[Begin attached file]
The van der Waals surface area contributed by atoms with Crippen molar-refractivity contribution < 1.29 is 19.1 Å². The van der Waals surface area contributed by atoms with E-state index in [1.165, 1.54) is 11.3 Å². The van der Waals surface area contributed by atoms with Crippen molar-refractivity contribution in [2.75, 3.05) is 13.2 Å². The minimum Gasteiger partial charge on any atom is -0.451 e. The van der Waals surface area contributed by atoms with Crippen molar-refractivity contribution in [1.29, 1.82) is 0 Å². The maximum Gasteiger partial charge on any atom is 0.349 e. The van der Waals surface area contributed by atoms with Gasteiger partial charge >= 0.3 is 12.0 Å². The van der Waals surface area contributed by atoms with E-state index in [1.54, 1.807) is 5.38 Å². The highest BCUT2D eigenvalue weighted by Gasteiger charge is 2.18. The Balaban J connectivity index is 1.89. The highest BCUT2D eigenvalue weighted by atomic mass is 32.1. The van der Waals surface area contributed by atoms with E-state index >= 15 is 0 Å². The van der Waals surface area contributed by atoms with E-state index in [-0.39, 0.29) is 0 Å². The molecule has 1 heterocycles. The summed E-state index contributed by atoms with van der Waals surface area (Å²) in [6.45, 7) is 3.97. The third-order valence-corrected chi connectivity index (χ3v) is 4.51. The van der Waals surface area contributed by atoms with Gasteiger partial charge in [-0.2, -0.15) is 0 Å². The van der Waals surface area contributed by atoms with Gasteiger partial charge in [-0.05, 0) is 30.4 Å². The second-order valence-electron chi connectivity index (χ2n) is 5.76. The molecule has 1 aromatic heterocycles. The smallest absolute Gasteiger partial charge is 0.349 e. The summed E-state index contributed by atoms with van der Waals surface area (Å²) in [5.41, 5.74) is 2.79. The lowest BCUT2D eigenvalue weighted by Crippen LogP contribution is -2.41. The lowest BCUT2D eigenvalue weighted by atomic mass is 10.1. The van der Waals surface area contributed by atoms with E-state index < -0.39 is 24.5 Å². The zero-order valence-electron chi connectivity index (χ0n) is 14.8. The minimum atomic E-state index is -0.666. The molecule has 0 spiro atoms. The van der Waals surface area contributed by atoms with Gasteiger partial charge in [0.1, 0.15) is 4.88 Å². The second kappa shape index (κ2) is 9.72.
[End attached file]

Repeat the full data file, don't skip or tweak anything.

The van der Waals surface area contributed by atoms with Crippen molar-refractivity contribution < 1.29 is 19.1 Å². The van der Waals surface area contributed by atoms with E-state index in [1.165, 1.54) is 11.3 Å². The van der Waals surface area contributed by atoms with Crippen molar-refractivity contribution in [2.75, 3.05) is 13.2 Å². The minimum Gasteiger partial charge on any atom is -0.451 e. The van der Waals surface area contributed by atoms with Crippen molar-refractivity contribution in [1.29, 1.82) is 0 Å². The maximum Gasteiger partial charge on any atom is 0.349 e. The van der Waals surface area contributed by atoms with Gasteiger partial charge >= 0.3 is 12.0 Å². The van der Waals surface area contributed by atoms with E-state index in [1.54, 1.807) is 5.38 Å². The highest BCUT2D eigenvalue weighted by Gasteiger charge is 2.18. The Balaban J connectivity index is 1.89. The highest BCUT2D eigenvalue weighted by atomic mass is 32.1. The van der Waals surface area contributed by atoms with E-state index >= 15 is 0 Å². The van der Waals surface area contributed by atoms with E-state index in [-0.39, 0.29) is 0 Å². The molecule has 1 heterocycles. The summed E-state index contributed by atoms with van der Waals surface area (Å²) in [6.45, 7) is 3.97. The third-order valence-corrected chi connectivity index (χ3v) is 4.51. The van der Waals surface area contributed by atoms with Gasteiger partial charge in [-0.2, -0.15) is 0 Å². The van der Waals surface area contributed by atoms with Gasteiger partial charge in [-0.05, 0) is 30.4 Å². The second-order valence-electron chi connectivity index (χ2n) is 5.76. The molecule has 1 aromatic heterocycles. The smallest absolute Gasteiger partial charge is 0.349 e. The summed E-state index contributed by atoms with van der Waals surface area (Å²) in [5.41, 5.74) is 2.79. The lowest BCUT2D eigenvalue weighted by Crippen LogP contribution is -2.41. The lowest BCUT2D eigenvalue weighted by atomic mass is 10.1. The van der Waals surface area contributed by atoms with E-state index < -0.39 is 24.5 Å². The zero-order valence-electron chi connectivity index (χ0n) is 14.8. The minimum atomic E-state index is -0.666. The molecule has 0 spiro atoms. The van der Waals surface area contributed by atoms with Gasteiger partial charge in [0.1, 0.15) is 4.88 Å². The second kappa shape index (κ2) is 9.72.